If you recognized the voice calling Saturday's Ohio State vs. Central Florida game, it's understandable.
Bellaire High product Joey Galloway was calling his second major college football game ever on ESPN-2 as he watched the Buckeyes upend the Knights, 31-16, inside Ohio Stadium.
Many former players take the broadcasting route after their playing days, but after Galloway called it quits from the National Football League in 2010, his long-time friend and former teammate at OSU, Kirk Herbstreit, who is top college football game analyst for ESPN and ABC, approached him about giving some thought to broadcasting.
"It was probably more Kirk's plan than mine," Galloway laughed during a phone interview last week. "My idea was to be prepared if I ever chose that, but he really talked me into it. He put me in touch with the right people and (ESPN) called me and I thought I'd give it a shot. I guess the process was pretty simple."
Galloway made his debut with ESPN last season, primarily working in the studio on shows such as College Football Live, which airs daily on ESPN and a variety of programs on ESPN-U.
During the bowl season, Galloway was afforded the opportunity to call the Outback Bowl, which saw Georgia and Michigan State square off in Tampa, for ESPN Radio.
"That was my first time ever truly calling a game and I really enjoyed it," Galloway said. "I liked the stuido, but I enjoy calling games much better. Just going to the game and feeling the energy and being a part of it is really nice."
While he might not have known it, the Outback Bowl was evidently serving as an audition for his current position.
"During the offseason, (ESPN) approached me about calling games," Galloway said. "It's exciting for me because I'm able to get to the stadium and be part of the atmosphere. It's been a lot of fun."
Galloway works along side Beth Mowins, who is the only female calling college football for the ESPN Family of Networks this fall. The duo had never met before this season. To get accustomed to working with one another, two weeks ago, they were dispatched to Arizona to call a high school game for the network.
"I'd always heard great things about Beth from guys like (Kirk) Herbstreit and (Chris) Spielman," Galloway said. "She's great. She's a hard worker, she's extremely prepared. She's extremely professional and really does her homework. After playing football at high levels, it's crazy to think that I could be learning something about the game from a female, but Beth is that prepared and knowledgeable about the teams, coaches, players, history, etc."
The pair's first college game was a wild one as Northwestern held off Syracuse in a 42-41 game in the Carrier Dome on the Orange's campus.
As for his future assignments, Galloway is unsure where he's headed this coming weekend. ESPN informed its broadcast teams of their first two weeks worth of assignments. After that, it's on a week-to-week basis. What he does know, however, is he'll be in the noon slot on ESPN-2 throughout the season.
"We find out on Monday and then the process to prepare begins immediately," Galloway said.
The broadcast team's week leading up to the actual game includes sifting through game notes from both universities, a conference call with coaches and select players on Wednesday.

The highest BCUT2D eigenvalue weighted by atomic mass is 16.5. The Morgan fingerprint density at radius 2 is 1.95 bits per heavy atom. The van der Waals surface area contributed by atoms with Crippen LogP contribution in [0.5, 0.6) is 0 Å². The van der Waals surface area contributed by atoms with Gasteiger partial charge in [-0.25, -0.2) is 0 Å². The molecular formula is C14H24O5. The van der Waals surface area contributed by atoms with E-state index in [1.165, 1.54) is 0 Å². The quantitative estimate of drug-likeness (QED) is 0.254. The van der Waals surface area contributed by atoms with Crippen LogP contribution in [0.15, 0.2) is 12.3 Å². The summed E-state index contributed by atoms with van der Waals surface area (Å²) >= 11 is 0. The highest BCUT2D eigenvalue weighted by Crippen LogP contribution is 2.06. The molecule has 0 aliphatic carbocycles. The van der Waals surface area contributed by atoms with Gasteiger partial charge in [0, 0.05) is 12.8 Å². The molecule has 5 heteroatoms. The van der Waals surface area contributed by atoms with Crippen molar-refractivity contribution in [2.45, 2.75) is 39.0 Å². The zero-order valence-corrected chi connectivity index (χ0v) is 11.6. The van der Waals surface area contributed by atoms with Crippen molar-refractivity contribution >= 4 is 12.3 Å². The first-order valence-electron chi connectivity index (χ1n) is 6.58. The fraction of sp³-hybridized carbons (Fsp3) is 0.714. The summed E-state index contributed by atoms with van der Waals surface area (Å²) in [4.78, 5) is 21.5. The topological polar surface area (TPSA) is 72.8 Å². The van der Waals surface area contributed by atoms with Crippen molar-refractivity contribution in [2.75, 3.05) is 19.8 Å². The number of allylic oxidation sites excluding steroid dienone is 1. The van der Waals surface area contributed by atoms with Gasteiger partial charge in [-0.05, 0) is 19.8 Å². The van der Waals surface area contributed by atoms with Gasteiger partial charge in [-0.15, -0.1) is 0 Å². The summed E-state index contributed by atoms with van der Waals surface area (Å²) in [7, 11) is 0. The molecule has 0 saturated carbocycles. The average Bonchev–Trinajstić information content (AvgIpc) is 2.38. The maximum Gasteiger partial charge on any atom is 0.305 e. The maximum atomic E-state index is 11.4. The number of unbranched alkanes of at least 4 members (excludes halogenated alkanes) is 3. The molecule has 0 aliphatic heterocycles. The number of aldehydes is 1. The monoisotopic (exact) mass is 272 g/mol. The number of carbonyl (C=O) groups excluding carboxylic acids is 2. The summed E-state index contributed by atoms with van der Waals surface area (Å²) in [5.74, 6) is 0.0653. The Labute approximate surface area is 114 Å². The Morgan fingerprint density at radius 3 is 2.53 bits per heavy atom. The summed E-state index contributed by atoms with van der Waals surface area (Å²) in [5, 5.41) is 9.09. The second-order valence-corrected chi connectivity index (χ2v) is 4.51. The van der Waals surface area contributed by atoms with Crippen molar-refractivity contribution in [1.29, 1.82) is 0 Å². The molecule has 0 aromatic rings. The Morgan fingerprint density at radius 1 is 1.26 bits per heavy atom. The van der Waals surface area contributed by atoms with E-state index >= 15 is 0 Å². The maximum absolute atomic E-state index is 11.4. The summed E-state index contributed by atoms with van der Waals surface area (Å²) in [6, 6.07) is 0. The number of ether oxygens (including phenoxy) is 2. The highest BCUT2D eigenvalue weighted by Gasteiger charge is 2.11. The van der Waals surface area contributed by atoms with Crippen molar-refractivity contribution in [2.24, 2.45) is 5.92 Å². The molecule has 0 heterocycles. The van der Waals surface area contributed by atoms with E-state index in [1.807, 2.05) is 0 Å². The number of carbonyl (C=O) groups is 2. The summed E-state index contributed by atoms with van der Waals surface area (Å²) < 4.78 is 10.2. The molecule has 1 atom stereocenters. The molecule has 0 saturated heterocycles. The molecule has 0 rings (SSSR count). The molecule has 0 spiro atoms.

Most weeks, the announce team arrives at the site of the game on Thursday and attends the home team's practice. More films and meetings commence on Friday and that evening there are production meetings.
"It's like a full-time job," Galloway said. "Part of the learning process is all of the preparation. A lot of people don't realize the amount of work that goes on behind the scenes to get ready. I'm actually still learning that myself."
On top of the work of preparing this week, Galloway found himself in an awkward spot calling a game of his alma mater.
"One of the biggest challenges is calling this game," Galloway said earlier in the week. "Herbstreit has been on me since day one to be neutral every day in this job. Sometimes people take you as being a homer or a hater if you say something positive or negative about someone."
Galloway concentrated hard on making sure he didn't refer to the Buckeyes as "us" or "we" as he often does when he's talking about the university he starred for from 1990-1993.
"At the end of the day, if I slip and said 'we or us' it won't be the first mistake I've made in this profession," Galloway said. "It's a process and I am learning it.
During the off-season, Galloway, who currently resides in Columbus, spent time at Woody Hayes Athletic Center talking with Buckeyes' head coach Urban Meyer has he worked to connect with former Buckeyes' players.
"When I do the broadcast, I can't come across as Coach Meyer and I are friends," Galloway revealed. "I have to talk about him as if he's just another coach."
"Giving those guys a car won't even scratch the surface of what they've given to me over the years," Galloway said. "I've been blessed in my life to have so many great people in my life and Coach Magistro and Coach A are near the top of the list. It was just a way for me to say thank you to them and it's just a token of what they've meant to me."
Staskey can be reached at email@example.com or on Twitter at @TLSportsSeth